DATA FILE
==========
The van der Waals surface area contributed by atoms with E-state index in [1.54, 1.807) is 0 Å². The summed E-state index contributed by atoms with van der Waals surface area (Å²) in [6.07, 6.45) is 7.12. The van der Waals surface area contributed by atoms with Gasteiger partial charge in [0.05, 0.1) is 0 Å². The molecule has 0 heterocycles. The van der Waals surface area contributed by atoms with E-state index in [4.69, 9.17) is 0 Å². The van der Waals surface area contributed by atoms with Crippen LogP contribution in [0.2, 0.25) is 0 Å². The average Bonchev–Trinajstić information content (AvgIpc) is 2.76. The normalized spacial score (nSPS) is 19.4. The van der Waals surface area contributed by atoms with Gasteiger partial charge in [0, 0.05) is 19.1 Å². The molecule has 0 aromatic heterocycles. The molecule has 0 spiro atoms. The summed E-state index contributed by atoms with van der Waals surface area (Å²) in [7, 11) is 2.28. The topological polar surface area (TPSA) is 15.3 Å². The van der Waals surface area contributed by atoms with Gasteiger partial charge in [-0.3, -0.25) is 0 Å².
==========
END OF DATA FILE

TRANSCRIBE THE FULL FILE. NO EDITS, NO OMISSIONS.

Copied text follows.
The van der Waals surface area contributed by atoms with E-state index in [1.54, 1.807) is 0 Å². The summed E-state index contributed by atoms with van der Waals surface area (Å²) in [6.07, 6.45) is 7.12. The van der Waals surface area contributed by atoms with Gasteiger partial charge in [0.05, 0.1) is 0 Å². The molecule has 0 heterocycles. The van der Waals surface area contributed by atoms with E-state index in [4.69, 9.17) is 0 Å². The van der Waals surface area contributed by atoms with Crippen LogP contribution in [0.2, 0.25) is 0 Å². The average Bonchev–Trinajstić information content (AvgIpc) is 2.76. The normalized spacial score (nSPS) is 19.4. The van der Waals surface area contributed by atoms with Gasteiger partial charge in [0, 0.05) is 19.1 Å². The molecule has 0 aromatic heterocycles. The molecule has 0 spiro atoms. The summed E-state index contributed by atoms with van der Waals surface area (Å²) in [7, 11) is 2.28. The topological polar surface area (TPSA) is 15.3 Å². The van der Waals surface area contributed by atoms with Gasteiger partial charge in [-0.3, -0.25) is 0 Å².